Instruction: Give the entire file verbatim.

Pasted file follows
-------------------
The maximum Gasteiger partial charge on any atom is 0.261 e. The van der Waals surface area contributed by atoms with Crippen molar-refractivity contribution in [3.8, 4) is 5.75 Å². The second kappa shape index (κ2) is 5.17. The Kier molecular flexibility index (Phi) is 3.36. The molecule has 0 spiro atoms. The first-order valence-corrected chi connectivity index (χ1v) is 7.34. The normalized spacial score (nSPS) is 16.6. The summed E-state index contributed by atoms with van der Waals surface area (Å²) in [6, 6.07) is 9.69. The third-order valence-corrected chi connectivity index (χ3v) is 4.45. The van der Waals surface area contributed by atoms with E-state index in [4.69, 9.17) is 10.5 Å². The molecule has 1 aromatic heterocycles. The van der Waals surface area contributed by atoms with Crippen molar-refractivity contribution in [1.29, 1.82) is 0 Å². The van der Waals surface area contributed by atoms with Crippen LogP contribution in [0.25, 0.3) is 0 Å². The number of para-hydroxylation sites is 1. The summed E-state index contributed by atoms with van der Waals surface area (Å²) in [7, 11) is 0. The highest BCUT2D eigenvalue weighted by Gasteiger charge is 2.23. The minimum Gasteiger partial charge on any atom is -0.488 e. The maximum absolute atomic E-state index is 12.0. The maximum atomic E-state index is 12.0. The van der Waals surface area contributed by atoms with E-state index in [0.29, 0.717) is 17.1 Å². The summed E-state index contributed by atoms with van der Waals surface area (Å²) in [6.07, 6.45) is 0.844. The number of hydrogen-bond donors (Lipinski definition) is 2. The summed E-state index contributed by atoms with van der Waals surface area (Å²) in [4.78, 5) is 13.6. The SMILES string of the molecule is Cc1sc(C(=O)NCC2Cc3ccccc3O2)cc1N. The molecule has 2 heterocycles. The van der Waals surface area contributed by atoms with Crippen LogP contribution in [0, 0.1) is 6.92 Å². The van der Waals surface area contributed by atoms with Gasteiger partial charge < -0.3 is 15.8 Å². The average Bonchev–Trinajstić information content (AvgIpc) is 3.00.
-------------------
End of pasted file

The maximum Gasteiger partial charge on any atom is 0.261 e. The van der Waals surface area contributed by atoms with Crippen molar-refractivity contribution in [3.8, 4) is 5.75 Å². The second kappa shape index (κ2) is 5.17. The Kier molecular flexibility index (Phi) is 3.36. The molecule has 0 spiro atoms. The first-order valence-corrected chi connectivity index (χ1v) is 7.34. The normalized spacial score (nSPS) is 16.6. The summed E-state index contributed by atoms with van der Waals surface area (Å²) in [6, 6.07) is 9.69. The third-order valence-corrected chi connectivity index (χ3v) is 4.45. The van der Waals surface area contributed by atoms with E-state index in [4.69, 9.17) is 10.5 Å². The molecule has 1 aromatic heterocycles. The van der Waals surface area contributed by atoms with Crippen molar-refractivity contribution in [1.29, 1.82) is 0 Å². The van der Waals surface area contributed by atoms with Crippen LogP contribution in [0.25, 0.3) is 0 Å². The number of para-hydroxylation sites is 1. The summed E-state index contributed by atoms with van der Waals surface area (Å²) in [7, 11) is 0. The highest BCUT2D eigenvalue weighted by Gasteiger charge is 2.23. The minimum Gasteiger partial charge on any atom is -0.488 e. The maximum absolute atomic E-state index is 12.0. The maximum atomic E-state index is 12.0. The van der Waals surface area contributed by atoms with E-state index in [0.29, 0.717) is 17.1 Å². The summed E-state index contributed by atoms with van der Waals surface area (Å²) in [6.07, 6.45) is 0.844. The number of hydrogen-bond donors (Lipinski definition) is 2. The summed E-state index contributed by atoms with van der Waals surface area (Å²) in [4.78, 5) is 13.6. The SMILES string of the molecule is Cc1sc(C(=O)NCC2Cc3ccccc3O2)cc1N. The molecule has 2 heterocycles. The van der Waals surface area contributed by atoms with Crippen LogP contribution in [0, 0.1) is 6.92 Å². The van der Waals surface area contributed by atoms with Gasteiger partial charge < -0.3 is 15.8 Å². The average Bonchev–Trinajstić information content (AvgIpc) is 3.00.